The conversion signal is input to frame synchronizing memory 404 capable of asynchronously performing writing and reading operations. Memory 404 is controlled by memory controller 410. Memory controller 410 is supplied with a small screen type timing signal from terminal 414 and supplied with a high-definition type timing signal from clock generation circuit 416. Terminal 414 is supplied with a timing signal from sync signal separation/timing signal generation circuit 6. Clock generation circuit 416 is supplied with a timing signal from terminal 415. Terminal 415 is supplied with a timing signal from sync signal separation/timing signal generation circuit 20.
A write control signal supplied to memory 404 contains a clock signal (4fsc) and a field reset signal (59.94 Hz), and a read control signal contains a clock signal (4fsc=455×525×60Hz) and a field reset signal (60.00 Hz).
A signal output from frame synchronizing memory 404 is thus synchronized with the frame frequency of a high-definition television signal.
The output signal of memory 404 is supplied to time-compressing memory 406 at the next stage of memory 404. Memory 406 also enables writing and reading to be asynchronously performed. Although a signal input to memory 406 is synchronized with the frame frequency of the high-definition television signal representing the large screen, it is a sequential scanning signal of 525 scanning lines. In memory 406, time is compressed to form the small screen as shown in FIG. 2. More specifically, one of even and odd lines is written in memory 406 by the clock frequency of 4fsc (since an input or output signal of memory 406 is synchronized with the frame frequency of the high-definition television signal, it is known beforehand whether the field of the large screen is odd or even directly before and after the signal is input or output), only the available period of the small screen is read out from the memory by the clock frequency (44.55 MHz=1320 sample/H×1125×30) of the high-definition television signal. This clock frequency will be described later.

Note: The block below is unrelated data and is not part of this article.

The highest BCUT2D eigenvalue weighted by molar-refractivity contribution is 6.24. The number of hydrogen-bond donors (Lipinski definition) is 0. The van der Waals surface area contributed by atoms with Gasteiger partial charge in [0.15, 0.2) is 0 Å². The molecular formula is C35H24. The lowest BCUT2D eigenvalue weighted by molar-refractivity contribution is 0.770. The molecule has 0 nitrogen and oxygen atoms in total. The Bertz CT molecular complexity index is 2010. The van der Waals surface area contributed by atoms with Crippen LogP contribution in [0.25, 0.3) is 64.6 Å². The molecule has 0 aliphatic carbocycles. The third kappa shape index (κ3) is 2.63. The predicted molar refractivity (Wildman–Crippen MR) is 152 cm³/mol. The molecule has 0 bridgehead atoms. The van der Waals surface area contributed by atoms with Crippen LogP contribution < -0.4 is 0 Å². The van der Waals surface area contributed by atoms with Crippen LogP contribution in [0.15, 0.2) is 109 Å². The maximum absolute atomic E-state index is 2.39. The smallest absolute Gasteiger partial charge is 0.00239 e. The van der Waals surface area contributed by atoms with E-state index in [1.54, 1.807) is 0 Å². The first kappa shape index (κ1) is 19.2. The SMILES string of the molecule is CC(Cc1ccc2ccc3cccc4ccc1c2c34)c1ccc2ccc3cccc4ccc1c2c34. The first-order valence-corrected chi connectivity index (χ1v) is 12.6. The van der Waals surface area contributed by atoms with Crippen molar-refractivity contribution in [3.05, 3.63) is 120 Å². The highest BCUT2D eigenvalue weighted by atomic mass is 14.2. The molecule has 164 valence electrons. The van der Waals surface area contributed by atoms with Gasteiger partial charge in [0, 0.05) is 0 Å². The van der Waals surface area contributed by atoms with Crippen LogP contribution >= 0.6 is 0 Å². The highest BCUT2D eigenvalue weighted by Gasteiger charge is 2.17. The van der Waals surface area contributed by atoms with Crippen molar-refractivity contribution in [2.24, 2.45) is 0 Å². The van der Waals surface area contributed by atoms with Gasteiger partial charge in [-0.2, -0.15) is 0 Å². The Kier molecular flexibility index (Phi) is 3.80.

Since the number of 1H samples of the small screen is 445, the horizontal period of the small screen with respect to the large screen is 455/1320=0.345 and it is virtually equal to horizontal period 0.35 shown in FIG. 2, which hardly causes any problem of distortion of images with respect to roundness. Memory controller 413 receives a timing signal generated by clock generation circuit 416 and a high-definition type timing signal and supplies write and read control signals.
The signal of FIG. 5(A) is a field reset signal (59.94 Hz) representing write timing of memory circuit 11 and the signal of FIG. 5(B) is a field reset signal (60.00 Hz) representing read timing of memory circuit 11. Since memory 404 allows writing and reading operations to be asynchronously performed, sequential signals can easily be synchronized with the frame frequency of the high-definition television signal (even field E and odd field O) indicative of the large screen. The signal read out from frame synchronizing memory 404 is input to memory 406. Memory 406 also allows writing and reading operations to be asynchronously performed.